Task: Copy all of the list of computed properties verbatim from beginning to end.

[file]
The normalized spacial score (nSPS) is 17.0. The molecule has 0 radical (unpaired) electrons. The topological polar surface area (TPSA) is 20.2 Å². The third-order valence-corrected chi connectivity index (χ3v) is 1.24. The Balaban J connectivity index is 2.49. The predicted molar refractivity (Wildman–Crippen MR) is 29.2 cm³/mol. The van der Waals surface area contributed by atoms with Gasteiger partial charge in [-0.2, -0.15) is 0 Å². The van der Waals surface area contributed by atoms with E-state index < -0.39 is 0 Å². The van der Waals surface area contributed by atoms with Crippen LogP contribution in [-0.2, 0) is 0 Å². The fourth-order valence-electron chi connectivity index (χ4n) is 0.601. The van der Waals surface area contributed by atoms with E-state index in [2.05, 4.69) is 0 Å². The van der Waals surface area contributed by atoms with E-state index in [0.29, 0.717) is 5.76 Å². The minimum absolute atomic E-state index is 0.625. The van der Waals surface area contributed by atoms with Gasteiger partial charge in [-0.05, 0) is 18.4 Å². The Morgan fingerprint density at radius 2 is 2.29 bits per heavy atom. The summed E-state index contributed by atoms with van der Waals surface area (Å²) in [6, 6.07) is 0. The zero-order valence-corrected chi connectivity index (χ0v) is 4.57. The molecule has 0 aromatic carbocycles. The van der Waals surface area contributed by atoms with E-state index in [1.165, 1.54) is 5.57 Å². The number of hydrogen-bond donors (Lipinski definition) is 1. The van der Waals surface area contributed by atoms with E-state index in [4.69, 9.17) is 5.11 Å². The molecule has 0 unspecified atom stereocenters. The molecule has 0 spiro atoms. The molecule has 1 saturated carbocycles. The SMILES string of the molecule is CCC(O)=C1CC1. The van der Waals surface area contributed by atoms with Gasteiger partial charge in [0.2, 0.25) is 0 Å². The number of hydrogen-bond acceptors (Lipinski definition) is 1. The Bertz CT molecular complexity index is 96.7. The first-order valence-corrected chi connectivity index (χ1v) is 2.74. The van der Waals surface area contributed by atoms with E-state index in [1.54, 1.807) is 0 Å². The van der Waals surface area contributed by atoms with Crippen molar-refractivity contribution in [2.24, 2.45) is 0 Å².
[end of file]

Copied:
The normalized spacial score (nSPS) is 17.0. The molecule has 0 radical (unpaired) electrons. The topological polar surface area (TPSA) is 20.2 Å². The third-order valence-corrected chi connectivity index (χ3v) is 1.24. The Balaban J connectivity index is 2.49. The predicted molar refractivity (Wildman–Crippen MR) is 29.2 cm³/mol. The van der Waals surface area contributed by atoms with Gasteiger partial charge in [-0.2, -0.15) is 0 Å². The van der Waals surface area contributed by atoms with E-state index < -0.39 is 0 Å². The van der Waals surface area contributed by atoms with Crippen LogP contribution in [-0.2, 0) is 0 Å². The fourth-order valence-electron chi connectivity index (χ4n) is 0.601. The van der Waals surface area contributed by atoms with E-state index in [2.05, 4.69) is 0 Å². The van der Waals surface area contributed by atoms with E-state index in [0.29, 0.717) is 5.76 Å². The minimum absolute atomic E-state index is 0.625. The van der Waals surface area contributed by atoms with Gasteiger partial charge in [-0.05, 0) is 18.4 Å². The Morgan fingerprint density at radius 2 is 2.29 bits per heavy atom. The summed E-state index contributed by atoms with van der Waals surface area (Å²) in [6, 6.07) is 0. The zero-order valence-corrected chi connectivity index (χ0v) is 4.57. The molecule has 0 aromatic carbocycles. The van der Waals surface area contributed by atoms with E-state index in [1.165, 1.54) is 5.57 Å². The number of hydrogen-bond donors (Lipinski definition) is 1. The van der Waals surface area contributed by atoms with E-state index in [4.69, 9.17) is 5.11 Å². The molecule has 0 unspecified atom stereocenters. The molecule has 0 spiro atoms. The molecule has 1 saturated carbocycles. The SMILES string of the molecule is CCC(O)=C1CC1. The van der Waals surface area contributed by atoms with Gasteiger partial charge in [0.2, 0.25) is 0 Å². The number of hydrogen-bond acceptors (Lipinski definition) is 1. The Bertz CT molecular complexity index is 96.7. The first-order valence-corrected chi connectivity index (χ1v) is 2.74. The van der Waals surface area contributed by atoms with E-state index in [1.54, 1.807) is 0 Å². The van der Waals surface area contributed by atoms with Crippen molar-refractivity contribution in [2.24, 2.45) is 0 Å².